Belgium: interview with Jef Sleeckx

Veteran workers’ leader discusses a new political initiative



On Thursday, 13 April, 2006, Bart Vandersteene interviewed Jef Sleeckx in his home town, Mol, Belgium. On the eve of local elections in Belgium and before an important national meeting, later in October, we publish Bart’s discussion with Jef Sleeckx’s on a new, left political initiative.


Interview with Jef Sleeckx


Bart Vandersteene (BV):

Jef, in 1999 you left Parliament. Today, seven years later, you re-appear on the political stage. What made you decide to do this?

Jef Sleeckx (JS):

Two issues forced me to raise my voice. On the one hand, there was the European constitution, which was rejected in referenda in France and Holland. I actually think the EU needs a constitution to make 25 countries and 450 million people work together. But this constitution isn’t about that. It doesn’t discuss the rules of the game, but the game itself. Part 3 of the constitution states that the EU has to be neo-liberal. There isn’t any space foreseen for political debate.


Tell us more about your political initiative with Georges Debunne and Lode Van Outrive


Georges Debunne approached me, last year, with the proposal to submit an appeal at the Flemish Parliament, together with him and Lode Van Outrive. He wanted to use this to fire up the debate about the constitution in Belgium, too.

For this, we had to gather 15,000 signatures during demonstrations, neighbourhood parties, at companies, and so on. At the same time, I also studied the constitution. I had never studied as hard before. After gathering the signatures we were given the opportunity to present an explanation in the Flemish Parliament. I was amazed when I found out that the MP’s knew very little about the constitution. This became clear through the questions they asked me. Despite this, they all voted in favour of the constitution.

A second matter that had a big influence on me is the struggle against the government’s so-called "Generation Pact" [retirement age and pension ‘reforms’]. At a certain point, some shop stewards approached me with the question to take action, and to campaign at the notorious congress of the SPa [Flemish speaking Social Democrats] in Hasselt. I agreed immediately and helped distributing the call, "We turn our back to you".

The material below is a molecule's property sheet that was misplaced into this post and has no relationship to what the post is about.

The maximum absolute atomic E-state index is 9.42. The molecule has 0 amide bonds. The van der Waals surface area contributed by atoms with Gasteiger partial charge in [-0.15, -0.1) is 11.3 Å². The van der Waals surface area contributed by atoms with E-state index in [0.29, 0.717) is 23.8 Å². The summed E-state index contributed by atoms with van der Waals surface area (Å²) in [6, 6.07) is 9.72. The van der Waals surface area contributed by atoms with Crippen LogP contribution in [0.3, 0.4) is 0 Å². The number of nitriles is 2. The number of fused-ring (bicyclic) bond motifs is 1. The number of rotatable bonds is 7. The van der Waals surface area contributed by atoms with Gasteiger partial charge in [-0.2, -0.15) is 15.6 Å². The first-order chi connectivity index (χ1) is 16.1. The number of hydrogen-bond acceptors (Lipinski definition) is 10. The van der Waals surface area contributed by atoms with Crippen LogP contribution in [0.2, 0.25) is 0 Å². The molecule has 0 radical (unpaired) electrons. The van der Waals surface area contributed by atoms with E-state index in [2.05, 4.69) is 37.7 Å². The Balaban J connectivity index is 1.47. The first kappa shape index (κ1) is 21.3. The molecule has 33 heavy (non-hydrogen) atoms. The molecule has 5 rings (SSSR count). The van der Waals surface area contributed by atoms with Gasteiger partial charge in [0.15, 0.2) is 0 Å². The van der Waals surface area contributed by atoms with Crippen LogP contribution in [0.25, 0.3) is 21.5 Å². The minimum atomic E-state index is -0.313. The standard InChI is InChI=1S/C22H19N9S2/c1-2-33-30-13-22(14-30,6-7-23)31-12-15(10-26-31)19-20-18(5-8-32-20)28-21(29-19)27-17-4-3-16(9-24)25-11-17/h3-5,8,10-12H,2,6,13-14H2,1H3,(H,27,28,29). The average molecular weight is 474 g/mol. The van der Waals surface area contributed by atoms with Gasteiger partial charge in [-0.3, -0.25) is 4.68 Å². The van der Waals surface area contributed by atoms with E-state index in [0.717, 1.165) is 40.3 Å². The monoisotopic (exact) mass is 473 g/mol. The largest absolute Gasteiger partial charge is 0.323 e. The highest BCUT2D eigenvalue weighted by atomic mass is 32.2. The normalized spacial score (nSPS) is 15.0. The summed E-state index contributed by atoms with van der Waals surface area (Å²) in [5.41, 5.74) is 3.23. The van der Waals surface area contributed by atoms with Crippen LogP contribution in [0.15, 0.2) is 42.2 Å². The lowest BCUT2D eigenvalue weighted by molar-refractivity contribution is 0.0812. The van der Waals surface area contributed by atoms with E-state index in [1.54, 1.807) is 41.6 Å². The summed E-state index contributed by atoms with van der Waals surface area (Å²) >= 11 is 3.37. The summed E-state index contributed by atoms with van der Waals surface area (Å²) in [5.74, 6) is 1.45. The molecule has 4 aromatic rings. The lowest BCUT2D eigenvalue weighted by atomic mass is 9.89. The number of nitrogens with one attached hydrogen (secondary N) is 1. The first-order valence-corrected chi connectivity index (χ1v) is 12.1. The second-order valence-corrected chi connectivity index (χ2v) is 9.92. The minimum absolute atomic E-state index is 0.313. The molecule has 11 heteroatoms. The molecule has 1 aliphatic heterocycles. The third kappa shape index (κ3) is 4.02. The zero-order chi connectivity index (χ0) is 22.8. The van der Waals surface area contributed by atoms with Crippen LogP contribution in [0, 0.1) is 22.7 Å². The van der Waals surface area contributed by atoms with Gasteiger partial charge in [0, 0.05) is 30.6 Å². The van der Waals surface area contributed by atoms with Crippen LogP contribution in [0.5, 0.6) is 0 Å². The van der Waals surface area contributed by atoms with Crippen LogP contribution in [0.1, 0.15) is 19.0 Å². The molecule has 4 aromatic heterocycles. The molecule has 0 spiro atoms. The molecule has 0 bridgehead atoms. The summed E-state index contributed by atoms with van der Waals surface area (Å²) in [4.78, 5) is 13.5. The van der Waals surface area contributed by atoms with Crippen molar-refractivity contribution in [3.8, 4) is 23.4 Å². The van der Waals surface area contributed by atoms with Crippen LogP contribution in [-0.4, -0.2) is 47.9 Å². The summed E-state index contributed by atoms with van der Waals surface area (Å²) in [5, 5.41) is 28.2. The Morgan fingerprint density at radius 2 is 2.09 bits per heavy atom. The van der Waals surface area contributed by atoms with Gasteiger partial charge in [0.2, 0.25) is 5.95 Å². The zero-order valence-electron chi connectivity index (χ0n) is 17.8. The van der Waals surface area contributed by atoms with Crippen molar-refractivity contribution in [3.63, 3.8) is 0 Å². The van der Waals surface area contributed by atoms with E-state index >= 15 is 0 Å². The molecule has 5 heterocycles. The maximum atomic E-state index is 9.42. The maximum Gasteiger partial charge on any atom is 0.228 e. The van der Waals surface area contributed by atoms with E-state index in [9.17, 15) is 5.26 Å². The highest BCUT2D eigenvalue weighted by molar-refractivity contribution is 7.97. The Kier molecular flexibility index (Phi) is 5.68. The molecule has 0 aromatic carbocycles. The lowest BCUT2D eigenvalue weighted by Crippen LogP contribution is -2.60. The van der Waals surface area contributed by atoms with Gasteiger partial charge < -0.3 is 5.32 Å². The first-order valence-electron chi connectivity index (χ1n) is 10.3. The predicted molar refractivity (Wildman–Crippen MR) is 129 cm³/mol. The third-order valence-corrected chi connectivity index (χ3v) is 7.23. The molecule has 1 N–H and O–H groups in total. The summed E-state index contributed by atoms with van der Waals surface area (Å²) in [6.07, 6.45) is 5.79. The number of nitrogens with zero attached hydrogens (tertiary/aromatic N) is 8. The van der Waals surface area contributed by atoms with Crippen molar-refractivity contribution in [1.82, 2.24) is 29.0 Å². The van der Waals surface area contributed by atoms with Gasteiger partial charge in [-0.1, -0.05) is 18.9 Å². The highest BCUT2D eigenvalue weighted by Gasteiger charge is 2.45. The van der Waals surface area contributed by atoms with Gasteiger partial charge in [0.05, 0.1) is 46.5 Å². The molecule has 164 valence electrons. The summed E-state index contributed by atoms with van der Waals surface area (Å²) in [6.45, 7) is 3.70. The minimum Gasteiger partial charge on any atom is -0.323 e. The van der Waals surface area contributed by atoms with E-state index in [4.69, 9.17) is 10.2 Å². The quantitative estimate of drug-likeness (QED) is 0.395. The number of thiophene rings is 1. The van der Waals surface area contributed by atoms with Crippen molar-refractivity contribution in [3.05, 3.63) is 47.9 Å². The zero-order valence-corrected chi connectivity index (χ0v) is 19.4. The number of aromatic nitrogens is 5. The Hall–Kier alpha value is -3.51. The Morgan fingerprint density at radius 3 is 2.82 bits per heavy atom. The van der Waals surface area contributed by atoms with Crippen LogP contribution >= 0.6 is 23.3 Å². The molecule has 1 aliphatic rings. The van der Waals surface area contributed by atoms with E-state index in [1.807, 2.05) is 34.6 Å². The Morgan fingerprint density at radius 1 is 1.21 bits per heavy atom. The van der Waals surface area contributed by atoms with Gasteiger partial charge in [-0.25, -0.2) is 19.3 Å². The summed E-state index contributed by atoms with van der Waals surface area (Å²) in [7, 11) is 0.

The community pays, the bosses get gifts

I didn’t agree at all with the Generation Pact. The government and SPa scared people into thinking that they would have to work longer, while this wasn’t necessary. The commission on the aging of the population [by the Federal Parliament] calculated that by 2030 3.4% more of the GDP would be needed to be able to pay the pensions. This is between 9 and 10 billion euro.

If the current Belgian economy, which is worth at least 250 billion euros, grows at 1.5% every year, then it is worth 112 billion euros more. Let us use this 10% of this growth for the pensions. That’s reasonable, isn’t it?

In an interview in Knack [an influential news magazine] I stated that there was a need for something new outside Spa; a new worker’s party. I hadn’t expected that my words would have such an effect both inside and outside the SPa.

Johan Vande Lanotte [President of the Spa] said that he would go to the companies with his activists. We didn’t see them. They did organise regional meetings. I was present in Antwerp, and took the microphone to make my point clear. I asked why there is complete silence about a property tax, why fraud isn’t tackled more thoroughly, why taxes aren’t collected better. In short, I made clear that the means for a policy are present, but that other political choices are necessary.

Johan tried to talk around it, but didn’t succeed. There was also a discussion about what qualify as "heavy occupations" under the terms of the "Generation Pact". After me, someone from the public took the microphone and invited Johan to come and work with him for fourteen days. He would immediately have a better idea of what heavy work is.